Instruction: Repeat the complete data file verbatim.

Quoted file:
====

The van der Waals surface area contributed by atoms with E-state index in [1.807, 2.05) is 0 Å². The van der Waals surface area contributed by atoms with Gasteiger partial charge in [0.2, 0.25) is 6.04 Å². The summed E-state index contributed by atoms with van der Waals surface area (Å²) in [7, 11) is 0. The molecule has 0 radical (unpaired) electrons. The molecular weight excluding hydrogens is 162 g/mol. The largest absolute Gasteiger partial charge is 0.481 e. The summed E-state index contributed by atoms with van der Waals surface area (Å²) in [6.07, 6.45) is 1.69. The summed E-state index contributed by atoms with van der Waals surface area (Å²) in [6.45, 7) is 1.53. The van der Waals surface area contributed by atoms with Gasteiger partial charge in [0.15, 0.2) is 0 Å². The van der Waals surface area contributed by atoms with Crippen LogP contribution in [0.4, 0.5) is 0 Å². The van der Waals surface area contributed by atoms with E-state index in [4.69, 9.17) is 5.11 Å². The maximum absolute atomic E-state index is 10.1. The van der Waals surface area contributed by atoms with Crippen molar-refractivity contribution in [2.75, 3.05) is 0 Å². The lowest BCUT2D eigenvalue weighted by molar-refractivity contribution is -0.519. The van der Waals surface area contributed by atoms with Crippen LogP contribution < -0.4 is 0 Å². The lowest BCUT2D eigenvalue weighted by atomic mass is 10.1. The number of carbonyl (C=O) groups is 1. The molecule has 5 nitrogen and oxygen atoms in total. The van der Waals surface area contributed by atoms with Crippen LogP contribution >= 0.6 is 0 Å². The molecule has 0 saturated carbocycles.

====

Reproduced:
The van der Waals surface area contributed by atoms with E-state index in [1.807, 2.05) is 0 Å². The van der Waals surface area contributed by atoms with Gasteiger partial charge in [0.2, 0.25) is 6.04 Å². The summed E-state index contributed by atoms with van der Waals surface area (Å²) in [7, 11) is 0. The molecule has 0 radical (unpaired) electrons. The molecular weight excluding hydrogens is 162 g/mol. The largest absolute Gasteiger partial charge is 0.481 e. The summed E-state index contributed by atoms with van der Waals surface area (Å²) in [6.07, 6.45) is 1.69. The summed E-state index contributed by atoms with van der Waals surface area (Å²) in [6.45, 7) is 1.53. The van der Waals surface area contributed by atoms with Gasteiger partial charge in [0.15, 0.2) is 0 Å². The van der Waals surface area contributed by atoms with Crippen LogP contribution in [0.4, 0.5) is 0 Å². The van der Waals surface area contributed by atoms with E-state index in [4.69, 9.17) is 5.11 Å². The maximum absolute atomic E-state index is 10.1. The van der Waals surface area contributed by atoms with Crippen molar-refractivity contribution in [2.75, 3.05) is 0 Å². The lowest BCUT2D eigenvalue weighted by molar-refractivity contribution is -0.519. The van der Waals surface area contributed by atoms with Crippen LogP contribution < -0.4 is 0 Å². The lowest BCUT2D eigenvalue weighted by atomic mass is 10.1. The number of carbonyl (C=O) groups is 1. The molecule has 5 nitrogen and oxygen atoms in total. The van der Waals surface area contributed by atoms with Crippen LogP contribution >= 0.6 is 0 Å². The molecule has 0 saturated carbocycles.